This week I am on a training course titled “Creating engaging user experiences with Microsoft Expression” “Delivering Rich Online Experiences Using Miscrosoft Expression, ASP.Net, AJAX and WPF” (edit: surprisingly I couldn’t remeber the exact title without the material in front of me, this is now the real course title and a better indication of the content).

Why?
Well, I met Andrew Shorten, a former Macromedia/Adobe now Microsoft UX guy after my presentation on Apollo at the LFPUG in February. We got to talking about what he’s up to at MS and a few days later he came down to see us in sunny Bournemouth and we got into discussing the latest industry goings ons and where the Microsoft Expression suite, WPF and SilverLight (then WPF/e) fits in. Turns out he’s a pretty cool guy and has a pretty cool job of liaising with the developer community and trying to push and gather feedback on the whole Expression outfit. He offered me a place on this early adopters course and me, being one for expanding my (and my businesses) horizons rather than spouting off uneducated, ill-researched rants about my love/hatred/bandwagoning-opinion on various technology companies, accepted.

Yeaaaah, but WHY?
Well, I’m well aware MS has been getting a bit of a bashing from the Adobe crowd (dev community and the more corporately associated) of late. I’m also obviously not anti-Adobe myself. Far from it, I’ve been developing with Flash since early Flash 4, I’ve blogged enthusiastically about Apollo, Flash and Flex for nearly a year (late starter in comparison to some but have been reading and commenting on blogs for years). I’ve attended several Flash conferences and regularly travelled the 3+ hours to London for the monthly MMUG and now LFPUG meets. However, I have also been a long-time user of Microsoft technologies, I’ve developed in .net for several years, both ASP.Net and Windows Apps development, before that I developed in VB and classic ASP, am fluent in SQL Server and have managed several dedicated MS web servers over the past few years.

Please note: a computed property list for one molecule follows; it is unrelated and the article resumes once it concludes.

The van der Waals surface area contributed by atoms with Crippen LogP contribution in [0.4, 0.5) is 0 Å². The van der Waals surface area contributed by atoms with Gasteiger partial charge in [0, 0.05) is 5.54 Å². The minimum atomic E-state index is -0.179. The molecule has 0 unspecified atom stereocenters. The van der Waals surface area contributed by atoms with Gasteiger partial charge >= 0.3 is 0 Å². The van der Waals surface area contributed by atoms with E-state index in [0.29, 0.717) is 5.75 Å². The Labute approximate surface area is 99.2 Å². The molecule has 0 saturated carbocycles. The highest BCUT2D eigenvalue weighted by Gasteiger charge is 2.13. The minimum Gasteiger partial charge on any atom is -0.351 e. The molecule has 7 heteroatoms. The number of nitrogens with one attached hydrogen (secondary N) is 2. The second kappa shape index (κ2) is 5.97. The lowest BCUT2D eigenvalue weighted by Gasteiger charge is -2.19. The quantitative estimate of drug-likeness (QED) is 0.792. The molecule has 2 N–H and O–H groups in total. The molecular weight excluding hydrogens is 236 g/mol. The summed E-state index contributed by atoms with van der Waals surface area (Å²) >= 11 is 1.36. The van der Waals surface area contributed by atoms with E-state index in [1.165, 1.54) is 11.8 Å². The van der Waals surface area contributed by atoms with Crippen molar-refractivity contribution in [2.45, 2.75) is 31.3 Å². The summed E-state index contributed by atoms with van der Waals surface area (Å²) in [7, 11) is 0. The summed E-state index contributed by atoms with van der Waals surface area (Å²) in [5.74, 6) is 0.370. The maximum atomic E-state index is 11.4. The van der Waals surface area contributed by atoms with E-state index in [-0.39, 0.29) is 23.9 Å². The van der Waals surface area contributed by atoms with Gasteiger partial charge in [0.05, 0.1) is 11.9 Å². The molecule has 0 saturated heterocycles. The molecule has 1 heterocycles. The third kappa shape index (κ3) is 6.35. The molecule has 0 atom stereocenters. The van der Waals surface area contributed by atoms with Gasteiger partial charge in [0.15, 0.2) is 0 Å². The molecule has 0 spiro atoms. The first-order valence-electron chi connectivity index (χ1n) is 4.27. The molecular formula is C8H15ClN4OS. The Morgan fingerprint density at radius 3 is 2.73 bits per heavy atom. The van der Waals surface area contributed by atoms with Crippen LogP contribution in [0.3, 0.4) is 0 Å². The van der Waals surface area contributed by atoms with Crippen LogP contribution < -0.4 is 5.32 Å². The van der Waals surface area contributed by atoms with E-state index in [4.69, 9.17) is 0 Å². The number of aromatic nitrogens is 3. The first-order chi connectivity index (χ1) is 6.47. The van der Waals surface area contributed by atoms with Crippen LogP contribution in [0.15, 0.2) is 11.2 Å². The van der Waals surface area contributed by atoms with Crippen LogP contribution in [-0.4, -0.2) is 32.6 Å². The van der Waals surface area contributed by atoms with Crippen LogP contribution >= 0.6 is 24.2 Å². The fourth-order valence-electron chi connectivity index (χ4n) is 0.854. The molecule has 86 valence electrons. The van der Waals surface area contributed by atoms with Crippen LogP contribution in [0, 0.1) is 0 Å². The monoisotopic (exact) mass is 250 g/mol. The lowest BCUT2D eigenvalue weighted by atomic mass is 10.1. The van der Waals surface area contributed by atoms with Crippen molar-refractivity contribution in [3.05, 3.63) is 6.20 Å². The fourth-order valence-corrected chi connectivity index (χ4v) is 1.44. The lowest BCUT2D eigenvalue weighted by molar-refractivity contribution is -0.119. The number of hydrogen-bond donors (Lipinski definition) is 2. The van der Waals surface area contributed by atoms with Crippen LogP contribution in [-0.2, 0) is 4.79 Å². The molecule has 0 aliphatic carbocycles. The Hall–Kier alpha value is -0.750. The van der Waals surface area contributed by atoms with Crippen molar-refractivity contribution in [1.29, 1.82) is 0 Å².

So… I’m an Adobe AND MS fanboy? Kind of, but I also run my own Linux server (on which this site is hosted), am in no way adverse to owning a Mac, am increasingly familiar with Apache, PHP and MySQL, am interested in several Open Source projects and generally like to keep tuned to as much as possible in the web and technology space.

So… (finally getting to the point) for me, taking an active interest in Expression and Silverlight was never a choice of ditching Adobe in favour of the MS alternative. I have no intention of stopping or slowing down any of my interest in Adobe, nor any other technology. I’m just prepared to arm myself with the relevant skills to understand the Expression toolset, familiarise myself with the merits and drawbacks of the available technologies and position myself in the best place possible to be able to accept projects requiring MS, Adobe or whatever technologies and being able to advise in an authoritative capacity which is the right technology to use for which specific projects.

I’ve been getting a bit hacked off with the side-swiping and name-calling going on in our industry of late. And think it’s time for these companies to stop wasting time trying to make each other look bad and start concentrating on their products and their developers. We’re now spoiled for choice with some amazing technologies, let us get our teeth into them without feeling guilty and let us do some amazing stuff with those technologies. You won’t influence by bad-mouthing, you’ll influence by supporting, listening and reacting to your developer communities.

Sorry, now the rant is over, I’ll get back to posting on the week’s progress as I delve into the unknown world of Expression. 😀